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The Haunting of Borley Rectory

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Author Topic: The Haunting of Borley Rectory  (Read 511 times)
Jennifer Janusiak
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Posts: 1542

« Reply #15 on: February 12, 2009, 12:25:59 am »

hearing unaccountable footsteps following him in the lane near the rectory at least fifty times. (1)

In MHH, pp. 56-7, Price describes the experiences of Mr Fred Cartwright, the journeyman carpenter who stated that he saw the phantom nun on four separate occasions in 1927 as he passed the rectory in the early hours of the morning.  Again we have no first-hand account by the percipient.  All we have is 'a most interesting story' (without dates or corroboration) told to Price in 1930 by Mr Cartwright 'over a pint of ale at the "White Horse" [Inn]'.  The only first-hand evidence in Price's account would appear to be the fact that Mr Cartwright drank a pint of ale whilst he told his story.  One is inclined to wonder a little how many such pints Mr Cartwright had consumed on the strength of it between 1929, when the original articles on Borley appeared in the national and local press, and 1930 when Price sought him out in Sudbury.

In MHH, pp. 17-18, Price discusses the mystery of the bricked-up dining-room window at the rectory which, it is suggested, was blocked by the Rev. Henry Bull (and therefore prior to 1892) to prevent the nun peering through the window from the drive.  No testimony is available other than the mute evidence of the window itself, or if it is, none is offered by Price.  The rectory was built rather close to the road and was separated from it by a narrow drive only, and there would probably have been some lack of privacy if this window facing the road had not been bricked up.  The room was adequately lighted by another very large window facing the lawn and had indeed the same amount of natural light from this one window as the drawing-room, which was identically illuminated (see Fig. I).  The other principal rooms on the ground floor, the drawing-room and the library, had complete privacy from passers-by (facing on to the lawn as they did), and the bricking-up of the small dining-room window merely made this room uniform with the other two in this respect.  Indeed, Price admitted in MHH, p. 18, that when pursuing his enquiries in Borley he was told that the window was bricked up 'because people passing along the road could see the Bull family having their meals'; but adds that he does 'not believe that this was the reason at all'.  It is curious that he does not disclose that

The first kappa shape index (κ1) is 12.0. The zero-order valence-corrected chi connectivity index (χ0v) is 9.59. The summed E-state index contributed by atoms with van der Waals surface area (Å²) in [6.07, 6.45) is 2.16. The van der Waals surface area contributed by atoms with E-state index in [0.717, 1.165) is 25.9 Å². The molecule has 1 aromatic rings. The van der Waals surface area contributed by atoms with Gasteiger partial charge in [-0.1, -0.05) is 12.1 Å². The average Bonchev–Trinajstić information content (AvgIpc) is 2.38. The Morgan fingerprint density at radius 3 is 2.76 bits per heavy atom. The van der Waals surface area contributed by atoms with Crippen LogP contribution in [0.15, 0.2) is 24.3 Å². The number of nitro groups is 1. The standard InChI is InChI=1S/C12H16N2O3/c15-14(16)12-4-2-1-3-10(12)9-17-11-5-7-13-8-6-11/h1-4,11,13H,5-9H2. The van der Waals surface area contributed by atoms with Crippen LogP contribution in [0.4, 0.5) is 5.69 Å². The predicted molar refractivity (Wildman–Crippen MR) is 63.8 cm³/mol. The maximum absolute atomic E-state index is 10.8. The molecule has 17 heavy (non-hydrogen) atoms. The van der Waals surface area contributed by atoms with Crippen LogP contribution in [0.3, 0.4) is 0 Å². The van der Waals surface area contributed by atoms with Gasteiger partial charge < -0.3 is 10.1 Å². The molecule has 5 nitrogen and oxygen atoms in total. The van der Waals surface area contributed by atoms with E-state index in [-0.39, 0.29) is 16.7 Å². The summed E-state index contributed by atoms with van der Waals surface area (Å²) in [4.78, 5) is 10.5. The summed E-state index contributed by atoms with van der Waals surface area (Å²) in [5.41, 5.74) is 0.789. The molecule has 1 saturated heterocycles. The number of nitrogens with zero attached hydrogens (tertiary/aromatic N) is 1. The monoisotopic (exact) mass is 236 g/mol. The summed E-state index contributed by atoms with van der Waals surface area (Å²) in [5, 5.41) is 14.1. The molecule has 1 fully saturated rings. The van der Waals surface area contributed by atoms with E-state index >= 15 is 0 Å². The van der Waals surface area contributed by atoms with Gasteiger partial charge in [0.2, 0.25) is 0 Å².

1 Miss Ethel Bull indicated in her letter of 25 March 1942 to Mr S. H. Glanville that Price had confused the names of her brothers, having mistakenly substituted Walter Bull (whom presumably Price had not met) for Gerald Bull in MHH.  This would appear to dispose of the footsteps heard by Walter Bull, but is nevertheless puzzling to us for it was with the 'entirely sceptical' Gerald Bull who died in 1940 that Canon Lawton was particularly friendly.  The task of the luckless investigators of a many-years-old mystery is sometimes complex, as may be noted elsewhere in this report!


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